Armour et al v. Monsanto Company et al

Filing 42

MEMORANDUM OPINION Signed by Chief Judge Karon O Bowdre on 2/3/14. (SAC )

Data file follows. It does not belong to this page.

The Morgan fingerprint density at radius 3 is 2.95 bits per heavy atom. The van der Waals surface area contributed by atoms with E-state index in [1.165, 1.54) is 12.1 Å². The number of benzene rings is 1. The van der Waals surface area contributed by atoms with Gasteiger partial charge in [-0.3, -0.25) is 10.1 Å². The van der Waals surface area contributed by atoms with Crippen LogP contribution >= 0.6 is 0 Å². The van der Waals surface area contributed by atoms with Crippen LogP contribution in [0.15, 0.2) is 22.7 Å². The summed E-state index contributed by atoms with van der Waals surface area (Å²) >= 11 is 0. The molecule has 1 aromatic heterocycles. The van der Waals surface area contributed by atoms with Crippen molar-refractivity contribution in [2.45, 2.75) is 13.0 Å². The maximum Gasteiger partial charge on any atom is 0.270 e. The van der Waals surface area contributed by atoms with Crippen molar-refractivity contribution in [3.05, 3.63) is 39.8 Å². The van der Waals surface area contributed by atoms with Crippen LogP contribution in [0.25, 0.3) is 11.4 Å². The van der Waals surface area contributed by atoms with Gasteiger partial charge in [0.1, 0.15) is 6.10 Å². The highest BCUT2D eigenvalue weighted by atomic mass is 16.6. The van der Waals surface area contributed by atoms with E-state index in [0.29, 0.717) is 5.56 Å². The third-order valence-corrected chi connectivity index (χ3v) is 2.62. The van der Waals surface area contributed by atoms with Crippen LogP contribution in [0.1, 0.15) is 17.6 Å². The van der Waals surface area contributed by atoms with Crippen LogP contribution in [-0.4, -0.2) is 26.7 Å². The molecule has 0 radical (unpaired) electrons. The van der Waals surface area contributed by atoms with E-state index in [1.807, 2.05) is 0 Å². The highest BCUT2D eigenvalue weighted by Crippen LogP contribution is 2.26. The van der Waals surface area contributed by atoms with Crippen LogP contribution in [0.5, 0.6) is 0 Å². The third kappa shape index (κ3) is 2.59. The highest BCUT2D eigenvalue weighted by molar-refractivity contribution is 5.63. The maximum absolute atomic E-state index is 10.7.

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FILED 2014 Feb-03 PM 04:29 U.S. DISTRICT COURT N.D. OF ALABAMA IN THE UNITED STATES DISTRICT COURT FOR THE NORTHERN DISTRICT OF ALABAMA SOUTHERN DIVISION CLARENCE ARMOUR, et al., ) ) ) ) ) ) ) ) ) ) Plaintiffs, vs. MONSANTO COMPANY, et al., Defendants. Civil Action Number 2:13-CV-01408-KOB MEMORANDUM OPINION This matter comes before the court on “Defendants’ Motion to Dismiss.” (Armour, Doc. 18). Plaintiffs bring this action under Rule 60(d) seeking to declare void the September 9, 2003 final judgment in Tolbert, et al. v. Monsanto Company, et al., Case No. 2:01-cv-01407-KOB. (Armour, Doc. 1). Defendants filed a motion to dismiss under Rules 12(b)(1) and 12(b)(6), arguing that Plaintiffs’ complaint fails to satisfy the standard for an independent action in equity, that Plaintiffs have failed to state a plausible claim that the Tolbert final judgment is void, that Plaintiffs’ claims are barred by principles of estoppel, that Plaintiffs’ class allegations do not satisfy the requirements of Rule 23, and that the court lacks jurisdiction to hear this case. The court finds that Plaintiffs have not met the standard for a Rule 60(d) independent action; therefore, Defendants’ motion is due to be GRANTED and Plaintiffs’ complaint is due to be DISMISSED WITH PREJUDICE. 1 I. FACTS For the purposes of this motion, the court considers the facts as alleged in Plaintiffs’ complaint, as well as the record in Tolbert.1 Prior to September 1, 1997, a company formerly known as Monsanto Company operated an agricultural products business, a pharmaceuticals and nutrition business, and a chemical products business. Today, the pharmaceutical aspect of the business is owned by Pharmacia—a wholly owned subsidiary of Pfizer Inc.—and the chemical aspect of the business is owned by Solutia. Monsanto retains the agricultural aspect of the business and Monsanto, Pharmacia, and Solutia are three separate entities. (Armour, Doc. 1, ¶ 3). The Tolbert case arose out of disputes surrounding polychlorinated byphenyls (“PCBs”) that Monsanto Company manufactured and released in Anniston, Alabama. On September 9, 2003, following over two years of complex litigation, Judge U. W. Clemon of the Northern District of Alabama entered a Final Judgment and Order (Tolbert, doc. 218) incorporating a $300 million Settlement Agreement and Global Settlement Agreement. According to the Armour complaint, the Tolbert Settlement “was represented to the Court to be 18,000 individual claims for injuries and damages to person and real property as a result of exposure to [PCBs].” (Armour, Doc. 1, ¶ 4). Another related pair of state court cases, Abernathy v. Monsanto Company, et al., C.A. No. CV-1996-269 and C.A. No. CV-2001-832, “supposedly [involved] 3500 individual plaintiffs” and also settled for $300 million. (Armour, Doc. 1, ¶ 7). The court divided the settlement funds between the Tolbert Qualified Settlement Fund, 1 The court takes judicial notice of the Tolbert record without converting the motion to dismiss to a motion for summary judgment because the record in Tolbert is a matter of public record. See In re Delta Resources, Inc., 54 F.3d 722 (11th Cir. 1995). 2 which distributed the funds to and for the benefit of the Tolbert Plaintiffs via the Settlement Administrator, and a medical clinic that Defendants were to establish in Calhoun County, Alabama according to certain specifications contained in the Agreement. The Final Judgment and Order states: The terms of the Settlement Agreement and this Final Judgment and Order shall be forever binding on all Plaintiffs (as defined in paragraph 11), as well as their heirs, executors and administrators, successors and assigns; and those terms shall be res judicata and have other preclusive effect in all pending and future claims, lawsuits, or other proceedings maintained or on behalf of any such persons, to the extent that such claims, lawsuits, or other proceedings involve PCBs in Anniston, Alabama or other claims that could have been raised by this action or are otherwise encompassed by this action and this Final Order and Judgment. (Tolbert, Doc. 218, ¶ 10). Paragraph 11 defines the Plaintiffs as follows: The Final Judgment and Order shall be binding on all parties to this action and on the entities that have accepted performance or payment obligations under the written settlement documents. Plaintiffs to be bound shall be defined as all persons named as plaintiffs in any complaint or amended complaint filed in these actions to date, together with any person not so named but subject to the tolling agreement between the parties. The Court hereby orders plaintiffs to identify all persons subject to such tolling agreement as an additionally named plaintiff within thirty (30) days after entry of this Final Judgment and Order. (Tolbert, Doc. 218, ¶ 11). On October 9, 2013, pursuant to Paragraph 11 of the Final Judgment and Order, Plaintiffs filed a final “Consolidated, Amended, and Restated Complaint,” that incorporated the complete list of Plaintiffs in Tolbert by reference to three different appendices. (Tolbert, Doc. 228). According to the Armour complaint, “[a]t least 7169 of the individual plaintiffs in the Tolbert . . . case were not before the Court at the time of the ‘Final Judgment And Order’ approving the settlement.” (Armour, Doc. 1, ¶ 11). All of the Armour Plaintiffs were included in the 3 Consolidated, Amended, and Restated Complaint via one of the three appendices. (See Armour, Doc. 228, Appendix A; Armour, Doc. 228, Appendix B; Armour, Doc. 54, Appendix A2). In the Armour complaint, Plaintiffs claim that “the Court lacked personal and/or subject matter jurisdiction of at least 7,159 individual Plaintiffs and their claims at the time it approved the settlement of this case and attempted to bind them by the judgment. Since the Court lacked jurisdiction, the Final Judgment And Order is void.” (Armour, Doc. 1, ¶ 12). II. PROCEDURAL POSTURE The Tolbert case, upon which the Armour complaint is based, was filed on May 31, 2001 and settled on September 9, 2003. Since that time, the Northern District of Alabama has overseen the administration of the Tolbert Qualified Settlement Fund, first by Judge Clemon until January 2009, then by Magistrate Judge Paul W. Greene until October 2012, and now by the undersigned. A subset of Tolbert Plaintiffs filed this case, Armour, on July 30, 2013. After the filing of the Armour complaint, the Defendants in Tolbert filed an “Expedited Motion of Monsanto Company, Pharmacia, LLC, and Solutia, Inc. for an Injunction to Protect this Court’s Final Judgment.” (Tolbert, Doc. 938). The Tolbert Defendants filed this motion in the Tolbert action, seeking to enjoin the Armour Plaintiffs from proceeding with the Armour action. After extensive briefing, the court denied the motion for an injunction, holding that a Rule 60 independent action was a legitimate method for challenging a final judgment, but withholding judgment on the issue 2 Appendix A to the Ninth Amended Complaint is not available via the court’s current online filing system, CM/ECF, because the current system was not in place in 2002 when the Ninth Amended Complaint was filed. The docket notes, however, “[atta filed in expandable folder],” indicating that the attachment—Appendix A—is part of the record and available in the Office of the Clerk of Court. (Tolbert, Doc. 54, Appendix A). Defendants have also attached a copy of Appendix A to the Ninth Amended Complaint as Appendix C to “Defendants’ Memorandum of Law in Support of Motion to Dismiss.” (Armour, Doc. 19, Exhibit C). 4 of whether the Armour complaint met the requirements for a Rule 60 independent action. (Tolbert, Doc. 960). The Tolbert Defendants have appealed this ruling to the Eleventh Circuit, where it currently awaits decision. (Tolbert, Doc. 965). Defendants filed the motion to dismiss that is before the court in this case on November 8, 2013. The matter has been fully briefed. (Armour, Docs. 19, 30, 32). III. STANDARD OF REVIEW Rule 12(b)(1) attacks come in two forms: facial attacks and factual attacks. Lawrence v. Dunbar, 919 F.2d 1525, 1528-29 (11th Cir. 1990). “Facial attacks on the complaint require the court merely to look and see if the plaintiff has sufficiently alleged a basis of subject matter jurisdiction, and the allegations in this complaint are taken as true for the purposes of the motion.” Id. at 1529 (internal quotations omitted). Factual attacks, however, “challenge the existence of subject matter jurisdiction in fact, irrespective of the pleadings, and matters outside the pleadings, such as testimony and affidavits, are considered.” Id. A Rule 12(b)(6) motion to dismiss attacks the legal sufficiency of the complaint. Generally, the Federal Rules of Civil Procedure require only that the complaint provide “‘a short and plain statement of the claim’ that will give the defendant fair notice of what the plaintiff’s claim is and the grounds upon which it rests.” Conley v. Gibson, 355 U.S. 41, 47 (1957) (quoting Fed. R. Civ. P. 8(a)). A plaintiff must provide the grounds of his entitlement, but Rule 8 generally does not require “detailed factual allegations.” Bell Atl. Corp. v. Twombly, 550 U.S. 544, 555 (2007) (quoting Conley, 355 U.S. at 47). It does, however, “demand[ ] more than an unadorned, the-defendant-unlawfully-harmed-me accusation.” Ashcroft v. Iqbal 556 U.S. 662, 678 (2009). Pleadings that contain nothing more than “a formulaic recitation of the elements of 5 a cause of action” do not meet Rule 8 standards nor do pleadings suffice that are based merely upon “labels or conclusions” or “naked assertions” without supporting factual allegations. Twombly, 550 U.S. at 555, 557. The Supreme Court explained that “[t]o survive a motion to dismiss, a complaint must contain sufficient factual matter, accepted as true, to ‘state a claim to relief that is plausible on its face.’” Iqbal, 556 U.S. at 678 (quoting and explaining its decision in Twombly, 550 U.S. at 570). To be plausible on its face, the claim must contain enough facts that “allow[ ] the court to draw the reasonable inference that the defendant is liable for the misconduct alleged.” Iqbal, 556 U.S. at 678. Although “[t]he plausibility standard is not akin to a ‘probability requirement,’” the complaint must demonstrate “more than a sheer possibility that a defendant has acted unlawfully.” Id. “Where a complaint pleads facts that are merely consistent with a defendant’s liability, it ‘stops short of the line between possibility and plausibility of entitlement to relief.’” Id. (quoting Twombly, 550 U.S. at 557). The Supreme Court has identified “two working principles” for the district court to use in applying the facial plausibility standard. The first principle is that, in evaluating motions to dismiss, the court must assume the veracity of well-pleaded factual allegations; however, the court does not have to accept as true legal conclusions even when “couched as [] factual allegation[s]” or “threadbare recitals of the elements of a cause of action, supported by mere conclusory statements.” Iqbal, 556 U.S. at 678. The second principle is that “only a complaint that states a plausible claim for relief survives a motion to dismiss.” Id. at 679. Thus, under prong one, the court determines the factual allegations that are well-pleaded and assumes their veracity, and then proceeds, under prong two, to determine the claim’s plausibility given the 6 well-pleaded facts. That task is “context-specific” and, to survive the motion, the allegations must permit the court based on its “judicial experience and common sense. . . to infer more than the mere possibility of misconduct.” Id. If the court determines that well-pleaded facts, accepted as true, do not state a claim that is plausible, the claim must be dismissed. Id. IV. LEGAL DISCUSSION The court begins by noting that the issues in this case are unique and no cases exist to instruct the court on exactly how to handle this situation. The court will apply principles of law from the cases it finds most applicable, but will not undertake to address every single case addressed by the parties in the briefs—although it has thoroughly reviewed them all. A. Jurisdiction The court need only briefly address the Defendants’ jurisdictional argument. Although they argue that “[s]ubject-matter jurisdiction over Plaintiffs’ challenge to the Tolbert final judgment rests exclusively in the Tolbert action,” Defendants acknowledge that “the Court rejected this particular argument in denying the Defendants’ motion for relief in the Tolbert case.” (Armour, Doc. 19, at 16, 16 n. 5). As Defendants have recognized, the court already addressed this argument by stating: [O]n its face, the Armour complaint is a valid Rule 60 independent action. See Bankers Mortgage Co. v. United States, 423 F.2d 73, 78 (5th Cir. 1970) (“The second procedure contemplated by Rule 60(b) is an independent action to obtain relief from a judgment, order, or proceeding.”); see also United States v. Beggerly, 524 U.S. 38 (1998); Solomon v. DeKalb County, Georgia, 154 Fed. App’x 92 (11th Cir. 2005). The court does not at this time address the sufficiency of the Armour complaint under the requirements for a Rule 60 independent action, but leaves this issue to be addressed in the Armour action itself. (Tolbert, Doc. 960, at 3) (footnotes omitted). For these same reasons—which the court more 7 fully developed in its Order in Tolbert—the court rejects Defendants jurisdictional argument. The court does find, however, that the time and forum are now appropriate to address the sufficiency of the Armour complaint. B. Requirements for a Rule 60(d) Independent Action Plaintiffs bring their complaint as a Rule 60(d) independent action, and Defendants’ primary argument in the motion to dismiss is that the complaint fails to satisfy the standard for such an action. Plaintiffs do not truly address this argument in their Response, but instead jump straight into the substance of whether the Tolbert judgment should be considered void as to the Armour Plaintiffs. The court finds, as it noted in its Order denying the motion for an injunction in Tolbert, that determining whether the complaint meets the requirements for a Rule 60(d) independent action is a necessary first step before it can consider the merits of Plaintiffs’ challenge. Prior to 2007, Rule 60(b) included a savings clause that allowed a party to obtain relief either by a motion or by an independent action. FED. R. CIV. P. 60(b) (2006). The 2007 Amendments moved a significant portion of Rule 60(b) to the newly created 60(c), (d), and (e). The savings clause allowing an independent action is now located in Rule 60(d), and the Advisory Committee Notes to the 2007 Amendments specifically note that “[r]elief continues to be available only as provided in the Civil Rules or by independent action.” FED. R. CIV. P. 60(b) advisory committee’s note. The text of the current Rule 60(d) states: “This rule does not limit a court’s power to: (1) entertain an independent action to relieve a party from a judgment, order, or proceeding . . . .” The 2007 changes were intended to be stylistic only, and courts have consistently applied 8 the jurisprudence surrounding Rule 60(b) independent actions to Rule 60(d) independent actions. See Day v. Benton, 346 F. App’x 476 (11th Cir. 2009) (applying key Supreme Court and Eleventh Circuit precedent interpreting Rule 60(b) to Rule 60(d)); see also Jackson v. Danberg, 656 F.3d 157 (3d Cir. 2011); Gottlieb v. S.E.C., 310 F. App’x 424 (2d Cir. 2009); Marcelli v. Walker, 313 F. App’x 839 (6th Cir. 2009); Sindar v. Garden, 284 F. App’x 591 (10th Cir. 2008). Therefore, the court will apply both pre-2007 Rule 60(b) precedent and post-2007 Rule 60(d) precedent, referring to them both as simply a “Rule 60 independent action.” One of the key cases that supports a plaintiff’s ability to obtain relief from a judgment via an independent action is Bankers Mortgage Co. v. United States, 423 F.2d 73, 78 (5th Cir. 1970) (“The second procedure contemplated by Rule 60(b) is an independent action to obtain relief from a judgment, order, or proceeding.”).3 Despite its support for the legitimacy of a Rule 60 independent action, however, the case also imposes stringent requirements on such an action. Under Bankers Mortgage, the “essential elements of the independent action” are: (1) a judgment which ought not, in equity and good conscience, to be enforced; (2) a good defense to the alleged cause of action on which the judgment is founded; (3) fraud, accident, or mistake which prevented the defendant in the judgment from obtaining the benefit of his defense; (4) the absence of fault or negligence on the part of defendant; and (5) the absence of any adequate remedy at law. 423 F.2d at 79 (quoting National Sur. Co. v. State Bank, 120 F. 593, 599 (8th Cir. 1903)). The Court in that case also noted that “[c]ourts have consistently held that a party is precluded by res judicata from relitigation in the independent equitable action issues that were open to litigation in 3 In Bonner v. City of Prichard, 661 F.2d 1206, 1209 (11th Cir. 1981) (en banc), the Eleventh Circuit adopted as binding precedent all decisions of the former Fifth Circuit handed down prior to October 1, 1981. 9 the former action where he had a fair opportunity to make his claim or defense in that action.” Id. The Supreme Court also addressed the topic of Rule 60 independent actions in United States v. Beggerly, 524 U.S. 38 (1998). According to the Court: “Independent actions must, if Rule 60(b) is to be interpreted as a coherent whole, be reserved for those cases of ‘injustices which, in certain instances, are deemed sufficiently gross to demand a departure’ from rigid adherence to the doctrine of res judicata.” Id. at 46. The Court summed up the standard by stating that “an independent action should be available only to prevent a grave miscarriage of justice.” Id. at 47 (emphasis added). In Travelers Indemnity Co. v. Gore, the Eleventh Circuit affirmed the opinion of the United States District Court for the Southern District of Georgia and attached the district court’s opinion as an exhibit. 761 F.2d 1549 (11th Cir. 1985). The district court’s opinion reveals the stringency of the standards for a Rule 60 independent action. That court opened by stating: “After reviewing all the pleadings in this action, the court’s earlier orders, and the applicable law, the court finds, unhappily and not without strong inner-moral protest, that the plaintiff’s complaint must be dismissed.” Id. at 1550. Following this lament, the court found that the perjury by the defendant did not constitute fraud on the court and thus failed to meet the requirements of an independent action. Id. at 1551. More recently, in Solomon v. DeKalb County, Georgia, the Eleventh Circuit again addressed Rule 60 independent actions. 154 F. App’x 92 (11th Cir. 2005). The Court observed that the Rule 60 independent action gives the court “the power to set aside a judgment whose integrity is lacking,” but noted that what the rule and “these independent actions do not provide is a means for litigants to obtain the district court’s reconsideration of the claims and defenses its 10 judgment adjudicated.” Id. at 93 (emphasis in original). The Court further stated: “Relief under this clause . . . is an extraordinary remedy which may be invoked only upon a showing of exceptional circumstances. The party seeking relief has the burden of showing that absent such relief, an ‘extreme’ and ‘unexpected’ hardship will result.” Id. (quoting Griffin v. Swim-Tech Corp., 722 F.2d 677, 680 (11th Cir. 1984)). To apply this law to the circumstances in this case, the court will evaluate the five “essential elements” from Bankers Mortgage, looking at each through the lense of the “grave miscarriage of justice” standard that the Supreme Court in Beggerly has set out for Rule 60 independent actions as a whole and the other cautionary statements from the Eleventh Circuit in Solomon about avoiding relitigation of judgments and independent actions being an extraordinary remedy. The elements from Bankers Mortgage are not a perfect test because three of the five elements apply exclusively to a defendant seeking relief from a judgment. Here, the Plaintiffs would automatically fail the test because of an inability to meet these three elements. Because of the shortage of relevant authority on the Rule 60 independent action, however, the court will still use these elements to the extent possible as a guide to determining whether a grave miscarriage of justice has occurred. The first element—“a judgment which ought not, in equity and good conscience, to be enforced”—is a broad, sweeping determination that requires that the court examine the reasons why the Armour Plaintiffs seek to overturn the Tolbert Final Judgment. This element, in particular, must be considered in light of the “grave miscarriage of justice” standard. The Armour Plaintiffs allege that the Tolbert court did not have subject matter or personal jurisdiction over them in entering the Tolbert Final Judgment because they were not plaintiffs before the court 11 until thirty days after the court entered the Final Judgment. The court agrees that enforcing a judgment against an individual who was never a party to the action in which the judgment was entered would be inequitable, but such a circumstance is not what Plaintiffs allege. Plaintiffs specifically allege that they were added to the Tolbert case via Exhibits A and B of the Consolidated, Amended, and Restated Complaint (Tolbert, doc. 228), which was filed with the court on October 9, 2003. (See Armour, Doc. 1, ¶¶ 9-10). The filing of this amended complaint not only complied with the conditions of the Final Judgment—which specifically allowed additional plaintiffs to be identified within thirty days—but also complied with Federal Rule of Civil Procedure 21. Rule 21 states: “On motion or on its own, the court may at any time, on just terms, add or drop a party.” Furthermore, an examination of the other facts surrounding the final judgment reveals that good conscience and equity do not preclude its enforcement. The Armour Complaint does not claim that the Plaintiffs were added to the Tolbert lawsuit without their consent. It references “the lawyers” who were present at the joint mediation and who originally filed the claims on behalf of Anniston residents; presumably these lawyers were acting on behalf of the Plaintiffs and with their express permission.4 No evidence exists that any of the listed Tolbert Plaintiffs have filed any type of malpractice action or other complaint against their attorneys for misrepresenting them or agreeing to the settlement without their consent. If the Plaintiffs’ duly appointed attorneys entered into a valid settlement agreement, then no basis exists for them to 4 In fact, one of the Armour Plaintiffs’ briefs opposing the motion for an injunction in Tolbert implicitly acknowledges that the attorneys who placed the Armour Plaintiffs’ names on the appendices to the Consolidated, Amended, and Restated Complaint were their lawyers. The brief states: “Nothing but their names were listed by their lawyers.” (Tolbert, Doc. 941, at 2) (emphasis added). 12 challenge it now. The Armour Plaintiffs also argue that the court did not know the exact number of plaintiffs when it approved the Settlement Agreement, so it could not have known whether the Settlement Agreement was fair. The flip side of that argument, however, is that the Armour Plaintiffs did know the exact size of the settlement when they signed up. They did not protest at the time and have presumably accepted benefits under the settlement over the course of the past ten years. Finally, the timing consideration leads the court to the conclusion that equity and good conscience require that the judgment be enforced. Even though Rule 60(d) allows an action to be brought outside of the one-year limitation imposed on portions of Rule 60(b), the timing of the action must still be reasonable. No new facts or circumstances have recently arisen in this case that make the Armour Plaintiffs’ challenge particularly appropriate now; this claim could have and should have been brought ten years ago if the Armour Plaintiffs believed they were improperly included in the Final Judgment and Order or that the settlement was not fair. The second element—“a good defense to the alleged cause of action on which the judgment is founded”—goes to the merits of the underlying case. The court looks to see whether the party bringing the independent action, in this case the Plaintiffs, could actually prevail on the merits of their claim if the previous judgment were relitigated. The court assumes that if Plaintiffs were allowed to relitigate their claims arising from the release of PCBs in Anniston, Alabama, they would at least successfully negotiate a settlement, as occurred in Tolbert and the other related cases. Plaintiffs, therefore, satisfy the second element of the test. The third element looks for the presence of “fraud, accident, or mistake which prevented 13 the defendant in the judgment from obtaining the benefit of his defense.” As applied to these circumstances, the court looks to see whether fraud, accident, or mistake prevented the Plaintiffs from voicing their objections to the judgment at the time it was entered. As already discussed, no such objections were raised at the time, nor in the decade that followed the entry of the Tolbert Final Judgment. Plaintiffs do not contend that their counsel at the time misrepresented to the court their desire to be a part of the Final Judgment either by fraud or mistake. Furthermore, they do not allege that any error occurred at any stage of the process—either by illicit or honest motives—that prevented them from obtaining the benefit of full representation in decisions surrounding the Tolbert Final Judgment. The court is unable to discern whether the fourth element—“the absence of fault or negligence on the part of the defendant”—refers to the absence of fault on the merits of the original case or the absence of fault in the rendering of an inequitable judgment. If it refers to absence of fault on the merits, then the analysis as to the current Plaintiffs is the same as for the second element; the underlying claim for injury from the Anniston PCBs is likely meritorious. If this element refers to the absence of fault in the rendering of the allegedly inequitable judgment, however, the Plaintiffs cannot satisfy this element. Plaintiffs were negligent in not raising any objections they had to the Final Judgment at the time they were brought in to the Tolbert case, or at least within a reasonable time thereafter. Plaintiffs were also negligent in joining the case at all if they did not view the settlement as fair. The fifth element of an independent action is the absence of any adequate remedy at law. This element is a reminder that these five essential elements were originally developed long before the Federal Rules of Civil Procedure were written, at a time when the independent action 14 was an equitable remedy rather than a remedy under Rule 60. See National Sur. Co. v. State Bank, 120 F. 593, 599 (8th Cir. 1903). Although technically this element no longer applies, the court finds that the heart of the inquiry is whether the party filing the action has exhausted other methods challenging the judgment. As the Eleventh Circuit has more recently stated, an independent action is meant to be an “extraordinary remedy” reserved only for “exceptional circumstances.” Solomon, 154 F. App’x at 93. Here, as already noted, Plaintiffs could have refused to join the settlement in the first place or protested the addition of their names at the time they were added. Furthermore, Plaintiffs could have challenged the judgment through a Rule 60(b) action in the Tolbert case itself, or even through a Rule 60(d) independent action that was filed within a reasonable time after the entry of the Tolbert Final Judgement. As a whole, the court finds that the Plaintiffs fail to meet even a majority of the five essential elements, and certainly do not meet them all. Although the court realizes that it has broadly construed the test to apply it to the circumstances of this case, it has ultimately done so to lend structure to its analysis of the “grave miscarriage of justice” standard set out by the Supreme Court. See Beggerly, 524 U.S. at 47. Regardless of the application of the five essential elements of an independent action, the court finds, for the reasons previously discussed, that the Plaintiffs have failed to show the grave miscarriage of justice that is necessary to maintain a Ruly 60(d) independent action. Plaintiffs are attempting to do just what the Eleventh Circuit warned against in Solomon: employ “a means for litigants to obtain the district court’s reconsideration of the claims and defenses its judgment adjudicated.” 154 F. App’x at 93. As such, the court finds that Defendants’ motion to dismiss is due to be GRANTED and Plaintiffs’ Rule 60(d) independent action must be DISMISSED. 15 C. Whether Plaintiffs Have Stated A Plausible Claim that the Tolbert Judgment is Void The court will briefly address some of Defendants’ other arguments as alternative avenues of dismissing Plaintiffs’ claims. Defendants assert that Plaintiffs have failed to state a plausible claim that the Tolbert Final Judgment is void. The basis of Plaintiffs’ argument that the Tolbert Final Judgment is void rests on the assumption that a court does not have jurisdiction over a plaintiff who is added to the action after a final judgment is rendered. As the court has already noted, Rule 21 of the Federal Rules of Civil Procedure explicitly allows the court to add or drop a party “at any time.” Defendants cite various cases for the proposition that federal courts may add parties even after the entry of final judgment in a case. The court acknowledges that none of the cited cases are factually similar to this one, but still accepts them as examples of the application of Rule 21 to post-judgment scenarios. See Mullaney v. Anderson, 342 U.S. 415, 416-17 (1952) (allowing the addition of plaintiffs under the authority of Rule 21 after the judgment of the district court and the appeal of the case to the circuit court, while the case was pending before the Supreme Court); Perry v. Blum, 629 F.3d 1, 16 (1st Cir. 2010) (ruling that the district court acted within its discretion in joining defendant co-owner of apartment complex in mortgage dispute after trial); Fromson v. Citiplate, Inc., 886 F.2d 1300, 1303-04 (Fed. Cir. 1989) (affirming district court’s decision to allow plaintiff’s post-trial amendment adding defendants to relate back to the original pleading); Du Shane v. Conlisk, 583 F.2d 965, 967 (7th Cir. 1978) (ruling that an additional, necessary defendant could be brought in after judgment for remedial purposes); In re Neurontin Marketing & Sales Practices Litig., 810 F. Supp. 2d 366, 370-74 (D. Mass. 2011) (holding that 16 subsidiaries of a healthcare provider suing for unfair business practices could be added post-trial as plaintiffs). Plaintiffs cite Zenith Radio Corp. v. Hazeltine for the proposition that parties cannot be added after a final judgment is entered. 395 U.S. 100, 110 (1969). In addition to being contrary to the plain language of Rule 21, this proposition is not supported by the case. In Zenith, the party being added as a counter-claim defendant opposed being brought in at the time of the addition, not ten years later. Id. Furthermore, the Supreme Court’s “elementary” rule was that “a court has no power to adjudicate a personal claim or obligation unless it has jurisdiction over the person of the defendant.” Id. (emphasis added). This rule has no application to a voluntarily added plaintiff. D. Principles of Estoppel Defendants also argue that principles of estoppel barr Plaintiffs’ claims. The court agrees. The Eleventh Circuit has established that “[w]here one in whose favor a judgment is rendered accepts the benefits, he is estopped from questioning the validity, [sic] of the judgment in any subsequent litigation.” Zaklama v. Mount Sinai Medical Center, 906 F.2d 645, 650 (11th Cir. 1990) (quoting Livesay Indus., Inc. v. Livesay Window Co., 202 F.2d 378, 382 (5th Cir. 1953)). Plaintiffs do not deny that they accepted benefits from the Tolbert Settlement; instead, they assert that “[t]he acceptance of $5,000.00 is not a ‘benefit’ if it is obtained in exchange for full payment of your new 2014 Mercedes.” (Armour, Doc. 30, at 13). One of several problems with this analogy is that it assumes a certain value for the Plaintiffs’ claims that has not been proven. Furthermore, the very purpose of a settlement is for both parties to make concessions in order to avoid further litigation costs and the uncertainty of recovery. The Armour Plaintiffs even had an advantage over the other Tolbert Plaintiffs in that they knew the value of the settlement 17 they would receive before they even chose to become a part of the suit. Whatever the potential value of their claims—which cannot be known at this point—they chose to settle and have taken advantage of that settlement. They are thus precluded from coming back for another bite of the apple a decade later. E. Requirements of Rule 23 The court need not address Defendants’ Rule 23 argument as it has already firmly established that this suit is due to be dismissed, and the Rule 23 analysis is far afield from the discussion of the validity of the Rule 60 independent action and the Tolbert Final Judgment. V. CONCLUSION For these reasons, the court finds that Defendants’ motion to dismiss is due to be GRANTED and Plaintiffs’ complaint is due to be DISMISSED WITH PREJUDICE. The court will enter a separate Order to that effect. DONE and ORDERED this 3rd day of February, 2014. ____________________________________ KARON OWEN BOWDRE CHIEF UNITED STATES DISTRICT JUDGE 18